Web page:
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Manager’s Checkup: Handling workaholic behavior on your team

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in Leaders & Managers,Management Training

It's one thing to work hard and get the job done. It's another thing to be a workaholic whose habits ultimately get in the way of good performance. How do you handle workaholic behavior on your team? Take this quiz and find out:

1. Pete does high-quality work, but he seems more motivated by fear of failure than by a genuine desire to succeed. You:

A. Do nothing, as long as he maintains his level of performance.

B. Remind Pete that's he's a fine worker and shouldn't be afraid.

C. Work with Pete to vary his assignments and encourage his growth.

2. Tommi works intensely on her chosen projects but grumbles and gripes when you ask her to do something else. You:

A. Ask her to set aside times to be available for other tasks.

B. Counsel her about her negative attitude.

C. Let her focus on her projects as much as possible.

3. Stan's colleagues say he's so zealous about getting the job done right that he meddles with their work. You:

A. Rearrange assignments so that Stan does all these tasks himself.

B. Clarify for Stan what is and isn't acceptable behavior.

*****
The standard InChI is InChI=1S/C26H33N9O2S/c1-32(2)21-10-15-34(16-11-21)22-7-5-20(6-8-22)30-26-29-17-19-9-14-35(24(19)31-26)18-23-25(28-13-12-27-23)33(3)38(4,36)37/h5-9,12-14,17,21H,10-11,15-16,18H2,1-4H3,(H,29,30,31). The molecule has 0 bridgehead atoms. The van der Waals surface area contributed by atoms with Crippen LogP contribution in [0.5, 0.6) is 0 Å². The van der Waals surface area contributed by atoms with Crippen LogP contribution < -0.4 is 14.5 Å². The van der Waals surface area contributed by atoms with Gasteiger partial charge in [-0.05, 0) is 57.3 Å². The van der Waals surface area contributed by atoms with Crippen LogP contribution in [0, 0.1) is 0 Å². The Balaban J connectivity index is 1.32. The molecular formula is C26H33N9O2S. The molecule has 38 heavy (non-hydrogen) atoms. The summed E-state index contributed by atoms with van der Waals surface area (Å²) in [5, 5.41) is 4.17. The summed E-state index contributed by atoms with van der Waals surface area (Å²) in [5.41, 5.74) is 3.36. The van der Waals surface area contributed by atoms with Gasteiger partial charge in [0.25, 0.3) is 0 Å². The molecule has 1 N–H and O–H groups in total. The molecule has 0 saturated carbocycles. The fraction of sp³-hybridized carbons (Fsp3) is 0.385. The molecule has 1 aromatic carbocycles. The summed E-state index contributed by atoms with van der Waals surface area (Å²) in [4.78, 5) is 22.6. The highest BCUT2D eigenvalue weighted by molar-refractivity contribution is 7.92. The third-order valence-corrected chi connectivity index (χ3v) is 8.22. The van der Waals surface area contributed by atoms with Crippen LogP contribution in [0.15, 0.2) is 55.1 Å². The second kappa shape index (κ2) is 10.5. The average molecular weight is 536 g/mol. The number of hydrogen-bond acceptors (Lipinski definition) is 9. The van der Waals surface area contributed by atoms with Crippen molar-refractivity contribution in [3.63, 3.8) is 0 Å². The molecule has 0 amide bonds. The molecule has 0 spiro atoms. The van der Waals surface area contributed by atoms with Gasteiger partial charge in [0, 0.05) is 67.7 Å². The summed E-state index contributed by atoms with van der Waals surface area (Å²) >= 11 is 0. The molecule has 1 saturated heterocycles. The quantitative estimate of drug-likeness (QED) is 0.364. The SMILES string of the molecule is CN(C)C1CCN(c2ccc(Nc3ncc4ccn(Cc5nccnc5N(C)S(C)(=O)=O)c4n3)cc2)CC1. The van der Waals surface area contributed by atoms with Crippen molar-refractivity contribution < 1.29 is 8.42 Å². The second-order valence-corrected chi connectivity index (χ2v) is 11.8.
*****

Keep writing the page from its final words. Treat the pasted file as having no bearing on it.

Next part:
C. Set up a meeting for Stan and his colleagues to discuss the issue.

4. Eleanor often understimates the amount of time a project will take and then rushes to complete it. You:

A. Ask for frequent progress reports so that Eleanor will pace herself.

B. Do nothing, unless Eleanor's work is sloppy as a result.

C. Set firm deadlines and consequences if Eleanor fails to meet them.

5. Mike is preoccupied with making money, even though he doesn't really need it, and takes on a lot of extra work to earn more. You:

A. Decide that Mike's motivation is none of your business.

B. Limit the amount of extra work Mike can take on.

C. Offer Mike non-cash opportunities, like training.

What do your answers mean?

Here's what the experts said:

1. C gives you a chance to help Pete without playing into his fears, while B simply reinforces his skewed view of work. A will eventually lead Pete to burnout.

2. A is a practical way to get Tommi to look beyond her own projects, while C avoids an issue you should handle. B may be appropriate, but it's not a solution to the problem.

3. In this case, B is best: sometimes, the right thing to say is "Don't do that." A rewards Stan's unwise behavior, while C likewise says Stan's meddling may be justified.

4. A is always a good strategy to handle time-management problems. C seems unnecessary, since that's why Eleanor rushes in the first place. B makes it inevitable that Eleanor's work will eventually be sloppy.

5. This is a problem, so A is not advised. It may be a problem you can't solve, but C would be a key part of any solution. B is only justified if Mike's taking opportunities away from others.

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